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Is It Important For An Agent To Be A REALTOR?

Written by on Thursday, 12 December 2013 2:02 pm
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According to the National Association of REALTORS® (NAR), the word REALTOR® is a registered mark that applies only to members who ascribe to its Code of Ethics and Standards of Practice. Through the national, state and local associations, members receive educational and ethics training which can result in better business practices in serving consumers and communities.

Realtors can also obtain certifications in counseling, property management, and other specialties based on criteria such as years of practice, continuing education and testing.

But is a Realtor any better equipped to sell homes than any other licensed real estate professional? Real estate professionals are educated, trained and licensed by state-approved agencies – not the NAR.

If licensure and state oversight is the standard of practice as a real estate professional, any licensee is as qualified to sell real estate as any Realtor. This fact puts pressure on the NAR and its subsidiaries to deliver value for the hundreds of dollars required of members to stay current.

In recent years, the NAR has been battered by declining membership, a drawn-out battle with the Department of Justice and Federal Trade Commission, the rise of third-party marketplaces Zillow and Trulia and franchisors that provide competing member such as Keller Williams and Realogy, and testy cabals formed by some of its most influential and dissenting brokers such as The Realty Alliance.

The result is the dilution of the power and effectiveness of the world’s largest trade organization. No longer does a licensee require membership to the NAR in order to have access to the valuable local multiple listing service, a ground rules cooperative that allows licensees to share and sell each other’s property listings. Practitioners can advertise their listings to consumers on third-party online services besides those sanctioned by association or broker-allied websites, which often have less traffic and name recognition at the local consumer level.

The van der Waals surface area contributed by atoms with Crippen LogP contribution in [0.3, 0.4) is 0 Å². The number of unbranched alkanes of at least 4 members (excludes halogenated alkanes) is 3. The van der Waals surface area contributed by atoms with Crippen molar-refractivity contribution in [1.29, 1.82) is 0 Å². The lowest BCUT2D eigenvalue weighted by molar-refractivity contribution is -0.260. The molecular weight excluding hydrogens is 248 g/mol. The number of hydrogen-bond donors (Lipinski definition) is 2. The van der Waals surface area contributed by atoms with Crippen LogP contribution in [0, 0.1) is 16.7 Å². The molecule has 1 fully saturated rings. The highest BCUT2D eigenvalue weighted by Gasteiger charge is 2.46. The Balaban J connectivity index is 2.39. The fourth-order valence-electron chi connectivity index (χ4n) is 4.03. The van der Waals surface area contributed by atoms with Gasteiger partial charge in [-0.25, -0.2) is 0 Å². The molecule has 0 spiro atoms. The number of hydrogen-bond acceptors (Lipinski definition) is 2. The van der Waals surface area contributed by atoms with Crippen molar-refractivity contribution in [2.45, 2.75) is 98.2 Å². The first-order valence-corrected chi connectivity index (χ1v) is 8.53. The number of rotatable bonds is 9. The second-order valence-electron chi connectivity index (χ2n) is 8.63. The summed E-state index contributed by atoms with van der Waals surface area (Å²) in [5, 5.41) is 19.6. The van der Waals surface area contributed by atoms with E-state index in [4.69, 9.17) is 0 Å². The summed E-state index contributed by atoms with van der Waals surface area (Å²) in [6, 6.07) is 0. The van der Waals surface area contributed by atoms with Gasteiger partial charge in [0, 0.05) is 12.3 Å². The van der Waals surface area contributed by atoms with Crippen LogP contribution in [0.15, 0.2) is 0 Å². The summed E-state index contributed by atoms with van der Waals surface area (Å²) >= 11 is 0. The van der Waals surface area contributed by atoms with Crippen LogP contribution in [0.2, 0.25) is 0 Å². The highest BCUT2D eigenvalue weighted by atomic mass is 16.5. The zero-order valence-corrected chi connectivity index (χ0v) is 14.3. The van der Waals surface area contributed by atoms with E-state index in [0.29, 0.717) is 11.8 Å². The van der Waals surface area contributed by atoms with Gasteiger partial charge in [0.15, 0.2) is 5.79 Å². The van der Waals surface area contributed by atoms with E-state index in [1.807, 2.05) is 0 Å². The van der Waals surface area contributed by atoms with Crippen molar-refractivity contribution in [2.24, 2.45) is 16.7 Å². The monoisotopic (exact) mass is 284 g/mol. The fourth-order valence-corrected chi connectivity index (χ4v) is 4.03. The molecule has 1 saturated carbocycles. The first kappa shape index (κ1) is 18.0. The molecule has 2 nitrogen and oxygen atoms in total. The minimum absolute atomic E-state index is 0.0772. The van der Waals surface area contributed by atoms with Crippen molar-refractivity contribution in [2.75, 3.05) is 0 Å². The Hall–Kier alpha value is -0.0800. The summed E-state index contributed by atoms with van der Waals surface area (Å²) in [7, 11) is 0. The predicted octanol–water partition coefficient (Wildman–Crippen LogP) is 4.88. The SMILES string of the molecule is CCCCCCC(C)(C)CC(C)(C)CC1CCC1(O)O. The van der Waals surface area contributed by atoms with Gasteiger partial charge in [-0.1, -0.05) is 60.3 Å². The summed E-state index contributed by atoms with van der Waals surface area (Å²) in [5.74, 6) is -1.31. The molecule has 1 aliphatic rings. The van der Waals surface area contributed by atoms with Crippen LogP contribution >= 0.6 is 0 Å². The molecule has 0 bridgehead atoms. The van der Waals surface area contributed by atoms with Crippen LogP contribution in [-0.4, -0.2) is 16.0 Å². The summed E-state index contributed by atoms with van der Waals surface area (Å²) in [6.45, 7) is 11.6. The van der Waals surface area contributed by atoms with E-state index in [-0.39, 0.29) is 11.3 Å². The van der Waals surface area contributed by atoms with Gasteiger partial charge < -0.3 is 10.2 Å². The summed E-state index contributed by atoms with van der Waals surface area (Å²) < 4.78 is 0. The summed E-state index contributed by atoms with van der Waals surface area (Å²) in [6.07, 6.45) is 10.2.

The word Realtor has become part of the lexicon and does little to distinguish licensees to consumers. And NAR’s carefully-crafted-to-say-nothing-memorable television ads fail to empower Realtors or clarify why consumers should prefer them over other licensees.

Is it important for an agent to be a REALTOR®? The answer depends on how the NAR handles these challenges moving forward.

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  About the author, Blanche Evans

4 comments

  • Comment Link Pārcelšanās pakalpojumi Monday, 16 December 2013 1:03 pm posted by Pārcelšanās pakalpojumi

    I have to agree to Mark here. NAR is doing a great job.

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  • Comment Link Thingy Monday, 16 December 2013 3:30 am posted by Thingy